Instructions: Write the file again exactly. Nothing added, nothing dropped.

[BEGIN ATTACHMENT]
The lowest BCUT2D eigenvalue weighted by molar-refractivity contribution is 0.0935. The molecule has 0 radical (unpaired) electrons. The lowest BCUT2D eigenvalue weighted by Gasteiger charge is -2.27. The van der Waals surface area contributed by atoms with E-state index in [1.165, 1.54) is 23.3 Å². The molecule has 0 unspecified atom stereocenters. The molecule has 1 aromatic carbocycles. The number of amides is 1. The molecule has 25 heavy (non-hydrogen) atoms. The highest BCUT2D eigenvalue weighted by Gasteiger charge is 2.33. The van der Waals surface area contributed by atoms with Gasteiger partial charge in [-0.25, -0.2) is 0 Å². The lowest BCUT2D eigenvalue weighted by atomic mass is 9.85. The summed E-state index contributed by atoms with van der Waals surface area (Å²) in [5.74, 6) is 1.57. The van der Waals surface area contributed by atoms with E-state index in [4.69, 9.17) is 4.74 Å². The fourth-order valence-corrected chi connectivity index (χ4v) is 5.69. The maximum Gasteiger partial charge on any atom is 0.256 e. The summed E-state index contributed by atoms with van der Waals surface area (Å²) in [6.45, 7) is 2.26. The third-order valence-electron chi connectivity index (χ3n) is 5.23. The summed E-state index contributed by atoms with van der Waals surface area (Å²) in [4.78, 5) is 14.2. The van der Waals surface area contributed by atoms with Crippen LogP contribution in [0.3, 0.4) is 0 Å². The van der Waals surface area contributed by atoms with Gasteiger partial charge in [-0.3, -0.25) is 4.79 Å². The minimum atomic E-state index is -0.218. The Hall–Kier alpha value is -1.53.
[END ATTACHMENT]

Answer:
The lowest BCUT2D eigenvalue weighted by molar-refractivity contribution is 0.0935. The molecule has 0 radical (unpaired) electrons. The lowest BCUT2D eigenvalue weighted by Gasteiger charge is -2.27. The van der Waals surface area contributed by atoms with E-state index in [1.165, 1.54) is 23.3 Å². The molecule has 0 unspecified atom stereocenters. The molecule has 1 aromatic carbocycles. The number of amides is 1. The molecule has 25 heavy (non-hydrogen) atoms. The highest BCUT2D eigenvalue weighted by Gasteiger charge is 2.33. The van der Waals surface area contributed by atoms with Gasteiger partial charge in [-0.25, -0.2) is 0 Å². The lowest BCUT2D eigenvalue weighted by atomic mass is 9.85. The summed E-state index contributed by atoms with van der Waals surface area (Å²) in [5.74, 6) is 1.57. The van der Waals surface area contributed by atoms with E-state index in [4.69, 9.17) is 4.74 Å². The fourth-order valence-corrected chi connectivity index (χ4v) is 5.69. The maximum Gasteiger partial charge on any atom is 0.256 e. The summed E-state index contributed by atoms with van der Waals surface area (Å²) in [6.45, 7) is 2.26. The third-order valence-electron chi connectivity index (χ3n) is 5.23. The summed E-state index contributed by atoms with van der Waals surface area (Å²) in [4.78, 5) is 14.2. The van der Waals surface area contributed by atoms with Crippen LogP contribution in [0.3, 0.4) is 0 Å². The van der Waals surface area contributed by atoms with Gasteiger partial charge in [-0.3, -0.25) is 4.79 Å². The minimum atomic E-state index is -0.218. The Hall–Kier alpha value is -1.53.